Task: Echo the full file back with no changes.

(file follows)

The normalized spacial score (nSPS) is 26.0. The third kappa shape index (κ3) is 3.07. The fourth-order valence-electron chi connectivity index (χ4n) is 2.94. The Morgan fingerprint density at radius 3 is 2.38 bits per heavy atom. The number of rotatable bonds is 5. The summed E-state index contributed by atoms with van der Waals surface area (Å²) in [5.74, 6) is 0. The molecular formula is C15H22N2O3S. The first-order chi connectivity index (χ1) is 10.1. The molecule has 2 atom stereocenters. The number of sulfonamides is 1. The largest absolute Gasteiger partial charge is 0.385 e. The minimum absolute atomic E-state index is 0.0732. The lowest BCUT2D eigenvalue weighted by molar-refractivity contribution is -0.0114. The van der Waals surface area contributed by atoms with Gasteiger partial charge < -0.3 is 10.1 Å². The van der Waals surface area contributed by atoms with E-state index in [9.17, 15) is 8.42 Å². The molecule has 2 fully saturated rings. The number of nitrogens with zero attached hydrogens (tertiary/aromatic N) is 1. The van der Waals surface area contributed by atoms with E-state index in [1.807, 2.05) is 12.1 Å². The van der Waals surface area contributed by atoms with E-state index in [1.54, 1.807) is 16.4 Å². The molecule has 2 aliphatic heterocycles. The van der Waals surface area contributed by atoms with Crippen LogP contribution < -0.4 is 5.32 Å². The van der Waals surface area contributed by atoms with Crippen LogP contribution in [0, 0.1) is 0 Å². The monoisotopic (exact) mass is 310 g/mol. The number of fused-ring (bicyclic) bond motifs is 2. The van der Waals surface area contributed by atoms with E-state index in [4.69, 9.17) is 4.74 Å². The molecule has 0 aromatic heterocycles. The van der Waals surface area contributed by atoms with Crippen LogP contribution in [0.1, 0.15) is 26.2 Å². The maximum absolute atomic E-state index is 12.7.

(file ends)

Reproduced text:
The normalized spacial score (nSPS) is 26.0. The third kappa shape index (κ3) is 3.07. The fourth-order valence-electron chi connectivity index (χ4n) is 2.94. The Morgan fingerprint density at radius 3 is 2.38 bits per heavy atom. The number of rotatable bonds is 5. The summed E-state index contributed by atoms with van der Waals surface area (Å²) in [5.74, 6) is 0. The molecular formula is C15H22N2O3S. The first-order chi connectivity index (χ1) is 10.1. The molecule has 2 atom stereocenters. The number of sulfonamides is 1. The largest absolute Gasteiger partial charge is 0.385 e. The minimum absolute atomic E-state index is 0.0732. The lowest BCUT2D eigenvalue weighted by molar-refractivity contribution is -0.0114. The van der Waals surface area contributed by atoms with Gasteiger partial charge < -0.3 is 10.1 Å². The van der Waals surface area contributed by atoms with E-state index in [9.17, 15) is 8.42 Å². The molecule has 2 fully saturated rings. The number of nitrogens with zero attached hydrogens (tertiary/aromatic N) is 1. The van der Waals surface area contributed by atoms with E-state index in [1.807, 2.05) is 12.1 Å². The van der Waals surface area contributed by atoms with E-state index in [1.54, 1.807) is 16.4 Å². The molecule has 2 aliphatic heterocycles. The van der Waals surface area contributed by atoms with Crippen LogP contribution < -0.4 is 5.32 Å². The van der Waals surface area contributed by atoms with Crippen LogP contribution in [0, 0.1) is 0 Å². The monoisotopic (exact) mass is 310 g/mol. The number of fused-ring (bicyclic) bond motifs is 2. The van der Waals surface area contributed by atoms with E-state index in [4.69, 9.17) is 4.74 Å². The molecule has 0 aromatic heterocycles. The van der Waals surface area contributed by atoms with Crippen LogP contribution in [0.1, 0.15) is 26.2 Å². The maximum absolute atomic E-state index is 12.7.